Kite flying is an extremely popular sport in China, India, Japan, Thailand and several other countries. ‘Kite fights’ are held in numerous countries, where kite fighters try to cut competitors’ kites down or tear them if possible. Kite fighters pass their strings through an amalgam of glue and ground glass powder, making it more potent and liable to cut the strings of competing kites. This practice can be hazardous, since the strings also have the potency to injure people.
A kite competition is known as bazinga “Gudiparan Bazi” in Afghanistan. Before the start of the war in the country, “Gudiparan Bazi” was a hobby for many Afghans. From the beautiful designs of the kites, which came in several shapes, to the making of the “tar” (wire), it was a matter of prestige to compete for the title of the best kite fighter in the neighborhood. This sport became a means of escapism for Afghans during the troubled times of the war.
In India, the festival of Makar Sankranti is involved with flying kites. Celebrated every January 14, you can see million of kites all over North India. It is particularly popular in the state of Gujarat, where the festival is a public holiday.
The Japan Kite Association organizes a gathering of kite fliers every year at Uchinada. The “”traditional”” festivals here are centered on one geographical area and one type of kite. This festival, however, attracts kites and fliers from all over the country.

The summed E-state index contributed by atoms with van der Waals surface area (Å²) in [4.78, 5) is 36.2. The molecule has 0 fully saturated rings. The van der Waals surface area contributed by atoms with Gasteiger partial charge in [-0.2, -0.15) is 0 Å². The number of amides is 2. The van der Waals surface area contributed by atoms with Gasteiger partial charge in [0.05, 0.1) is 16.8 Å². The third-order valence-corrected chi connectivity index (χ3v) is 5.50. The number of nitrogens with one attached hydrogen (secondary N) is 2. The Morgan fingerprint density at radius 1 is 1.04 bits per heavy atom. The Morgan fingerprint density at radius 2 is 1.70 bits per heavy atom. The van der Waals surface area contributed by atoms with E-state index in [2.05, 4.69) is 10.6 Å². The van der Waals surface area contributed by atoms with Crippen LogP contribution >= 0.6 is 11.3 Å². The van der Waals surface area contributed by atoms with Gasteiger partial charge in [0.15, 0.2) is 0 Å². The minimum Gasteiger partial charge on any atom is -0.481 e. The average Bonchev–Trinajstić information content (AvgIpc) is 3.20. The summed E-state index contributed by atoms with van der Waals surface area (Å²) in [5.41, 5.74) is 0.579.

The kite-flying event at Weifang, China, attracts competitors from all over China, and some from the rest of the World. This festival witnesses an amazing diversity of handcrafted kites. Numerous international competitors are also present.
The Thai Kite Heritage Group organizes a kite-flying event of international stature every two years on the Royal Palace’s polo field. It is no overstatement to call the festival “majestic”.
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Baji quan, meaning open-gate eight-extremities, uses powerful short-range attacks, and is well-known for devastating elbow strikes. Originally from the Northern China Province of Hebei, it spread quickly to Taiwan, and other locations.
In its infancy, Baji quan was named bazi quan (rake fist), because practitioners held their fists slightly open and loosely, and struck downwards in a rake-like manner. It was later changed to baji quan, because the locals considered the former to be crude. The word baji is derived from the classic Chinese word Yijing, which means “extensions of all directions”; and translates as “the universe”, or “including everything.” The first known master was Wu Zhong, who lived around 1712. Other well-known masters include, Li Shuwen and Wu Xiufeng. Li Shuwen trained men like Huo Dian Ge, who was the body-guard for the last Emperor of China.